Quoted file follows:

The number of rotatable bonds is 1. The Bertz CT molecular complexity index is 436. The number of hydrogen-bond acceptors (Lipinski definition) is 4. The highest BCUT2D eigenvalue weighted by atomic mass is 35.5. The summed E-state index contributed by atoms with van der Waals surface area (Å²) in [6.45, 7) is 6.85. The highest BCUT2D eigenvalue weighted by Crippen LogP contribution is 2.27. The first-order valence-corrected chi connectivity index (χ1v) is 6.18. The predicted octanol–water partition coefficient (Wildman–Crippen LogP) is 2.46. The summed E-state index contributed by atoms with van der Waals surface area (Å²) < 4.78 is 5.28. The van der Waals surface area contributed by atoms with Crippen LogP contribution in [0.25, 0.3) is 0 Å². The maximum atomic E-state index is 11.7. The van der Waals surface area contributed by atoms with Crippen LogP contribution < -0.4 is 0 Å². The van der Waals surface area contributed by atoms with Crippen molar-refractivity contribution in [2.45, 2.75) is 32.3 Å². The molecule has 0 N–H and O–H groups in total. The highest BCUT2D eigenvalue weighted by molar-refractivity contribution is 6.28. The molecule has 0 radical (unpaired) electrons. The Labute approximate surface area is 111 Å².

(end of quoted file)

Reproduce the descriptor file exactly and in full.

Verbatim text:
The number of rotatable bonds is 1. The Bertz CT molecular complexity index is 436. The number of hydrogen-bond acceptors (Lipinski definition) is 4. The highest BCUT2D eigenvalue weighted by atomic mass is 35.5. The summed E-state index contributed by atoms with van der Waals surface area (Å²) in [6.45, 7) is 6.85. The highest BCUT2D eigenvalue weighted by Crippen LogP contribution is 2.27. The first-order valence-corrected chi connectivity index (χ1v) is 6.18. The predicted octanol–water partition coefficient (Wildman–Crippen LogP) is 2.46. The summed E-state index contributed by atoms with van der Waals surface area (Å²) < 4.78 is 5.28. The van der Waals surface area contributed by atoms with Crippen LogP contribution in [0.25, 0.3) is 0 Å². The maximum atomic E-state index is 11.7. The van der Waals surface area contributed by atoms with Crippen LogP contribution < -0.4 is 0 Å². The van der Waals surface area contributed by atoms with Crippen molar-refractivity contribution in [2.45, 2.75) is 32.3 Å². The molecule has 0 N–H and O–H groups in total. The highest BCUT2D eigenvalue weighted by molar-refractivity contribution is 6.28. The molecule has 0 radical (unpaired) electrons. The Labute approximate surface area is 111 Å².